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Never was there such a book... brilliant!
on 21 September 2011
The book: an orphan in Lahore in around 1890 meets a wandering Tibetan priest and decides to join him in a quest to find a certain philosophical River; on the way they meet all India, adventures, and even his inheritance. But it is not (only) his inheritance that makes him grow up to what he is - it is his friendships, his nosiness, his persistence and his sense of mischief. And while Kim becomes part of the Great Game, his Lama meditates upon life and earthly desires, and how to reach spiritual freedom. Wandering over the plains and in the hills, these two unlikely companions meet, it seems, all India, and some more besides.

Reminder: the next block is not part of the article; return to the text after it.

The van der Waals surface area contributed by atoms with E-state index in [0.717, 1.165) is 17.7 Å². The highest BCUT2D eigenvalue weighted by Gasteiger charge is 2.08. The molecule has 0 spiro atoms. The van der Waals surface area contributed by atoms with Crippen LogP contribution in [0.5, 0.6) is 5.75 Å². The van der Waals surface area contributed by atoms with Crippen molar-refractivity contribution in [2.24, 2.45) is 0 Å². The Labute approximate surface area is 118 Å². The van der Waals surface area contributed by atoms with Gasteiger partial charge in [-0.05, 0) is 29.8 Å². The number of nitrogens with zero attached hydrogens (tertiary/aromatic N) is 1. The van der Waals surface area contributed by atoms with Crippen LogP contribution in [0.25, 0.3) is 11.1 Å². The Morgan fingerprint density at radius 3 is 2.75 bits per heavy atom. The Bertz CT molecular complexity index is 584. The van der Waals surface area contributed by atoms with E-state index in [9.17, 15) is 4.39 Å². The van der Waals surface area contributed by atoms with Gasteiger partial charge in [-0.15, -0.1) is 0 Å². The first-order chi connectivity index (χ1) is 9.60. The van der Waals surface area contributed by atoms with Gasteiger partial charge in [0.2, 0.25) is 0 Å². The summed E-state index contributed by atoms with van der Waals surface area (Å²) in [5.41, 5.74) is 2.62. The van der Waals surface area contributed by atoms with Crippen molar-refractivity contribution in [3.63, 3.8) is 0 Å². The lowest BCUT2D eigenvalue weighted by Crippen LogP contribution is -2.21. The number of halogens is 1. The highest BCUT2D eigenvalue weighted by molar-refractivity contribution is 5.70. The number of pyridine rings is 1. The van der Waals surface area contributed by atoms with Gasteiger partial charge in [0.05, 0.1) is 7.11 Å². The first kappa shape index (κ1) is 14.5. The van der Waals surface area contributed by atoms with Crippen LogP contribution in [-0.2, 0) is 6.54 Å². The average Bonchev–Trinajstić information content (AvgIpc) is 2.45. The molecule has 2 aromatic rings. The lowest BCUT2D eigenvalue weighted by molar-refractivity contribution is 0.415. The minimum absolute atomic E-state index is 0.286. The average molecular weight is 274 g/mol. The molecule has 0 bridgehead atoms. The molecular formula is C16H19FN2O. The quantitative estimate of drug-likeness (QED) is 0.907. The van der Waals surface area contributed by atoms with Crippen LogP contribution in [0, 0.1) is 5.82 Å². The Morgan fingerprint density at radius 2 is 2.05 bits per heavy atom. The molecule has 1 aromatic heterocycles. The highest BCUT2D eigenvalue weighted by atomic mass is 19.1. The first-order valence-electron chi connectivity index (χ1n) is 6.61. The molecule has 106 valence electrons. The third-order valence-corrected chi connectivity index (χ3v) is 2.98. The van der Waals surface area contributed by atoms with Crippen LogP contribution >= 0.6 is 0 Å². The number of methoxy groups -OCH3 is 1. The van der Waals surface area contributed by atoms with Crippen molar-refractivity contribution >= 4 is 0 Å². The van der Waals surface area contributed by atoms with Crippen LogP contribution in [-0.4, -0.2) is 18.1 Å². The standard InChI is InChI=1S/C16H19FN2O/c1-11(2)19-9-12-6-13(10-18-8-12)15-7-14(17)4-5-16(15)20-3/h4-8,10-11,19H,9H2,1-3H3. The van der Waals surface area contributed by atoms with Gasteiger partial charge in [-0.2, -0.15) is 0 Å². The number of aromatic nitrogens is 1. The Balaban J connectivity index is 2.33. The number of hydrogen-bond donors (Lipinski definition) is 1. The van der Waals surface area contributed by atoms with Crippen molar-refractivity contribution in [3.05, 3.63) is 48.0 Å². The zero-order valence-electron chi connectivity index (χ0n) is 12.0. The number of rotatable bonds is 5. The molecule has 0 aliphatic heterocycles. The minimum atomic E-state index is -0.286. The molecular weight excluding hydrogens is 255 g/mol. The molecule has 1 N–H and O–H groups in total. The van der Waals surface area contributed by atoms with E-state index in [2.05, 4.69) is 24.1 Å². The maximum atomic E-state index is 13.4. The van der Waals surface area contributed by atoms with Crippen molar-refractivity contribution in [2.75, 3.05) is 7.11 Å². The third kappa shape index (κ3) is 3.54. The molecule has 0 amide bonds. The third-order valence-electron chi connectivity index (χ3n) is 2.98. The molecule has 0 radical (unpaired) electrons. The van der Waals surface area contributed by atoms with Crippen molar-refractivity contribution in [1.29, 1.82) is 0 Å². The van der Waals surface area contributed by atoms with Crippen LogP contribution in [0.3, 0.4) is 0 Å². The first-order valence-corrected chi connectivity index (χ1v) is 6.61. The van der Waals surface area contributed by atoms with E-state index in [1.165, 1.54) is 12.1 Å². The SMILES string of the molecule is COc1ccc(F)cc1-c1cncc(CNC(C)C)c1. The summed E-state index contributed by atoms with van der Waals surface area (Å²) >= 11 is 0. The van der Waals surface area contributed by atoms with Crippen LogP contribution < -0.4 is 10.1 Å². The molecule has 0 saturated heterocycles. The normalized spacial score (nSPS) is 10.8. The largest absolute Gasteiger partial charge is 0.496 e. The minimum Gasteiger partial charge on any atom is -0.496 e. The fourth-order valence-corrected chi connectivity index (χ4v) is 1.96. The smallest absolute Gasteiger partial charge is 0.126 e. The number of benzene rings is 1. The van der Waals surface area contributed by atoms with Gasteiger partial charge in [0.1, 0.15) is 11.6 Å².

My opinion: I am not sure whether Kipling is a great writer; some of his books don't move me, much. But this is certainly a great book. It has everything: growing up, espionage, adventure, travel, mysticism, fun. Set in colonial India ("the only democratic land in the world") and written by a typical empire aficionado, it shows respect for all classes of people (well, except maybe Russian and French spies) in a way I like, and that includes many religions. A wonderful book, re-readable at regular intervals, too; I think I am on my sixth reading, but it could as well be the tenth. Very Victorian, but also very timeless - brilliant.
And which edition to read? Well, I would say an old one like the thin-paper Macmillan ones, illustrated by J. Lockwood Kipling and smelling of long ago...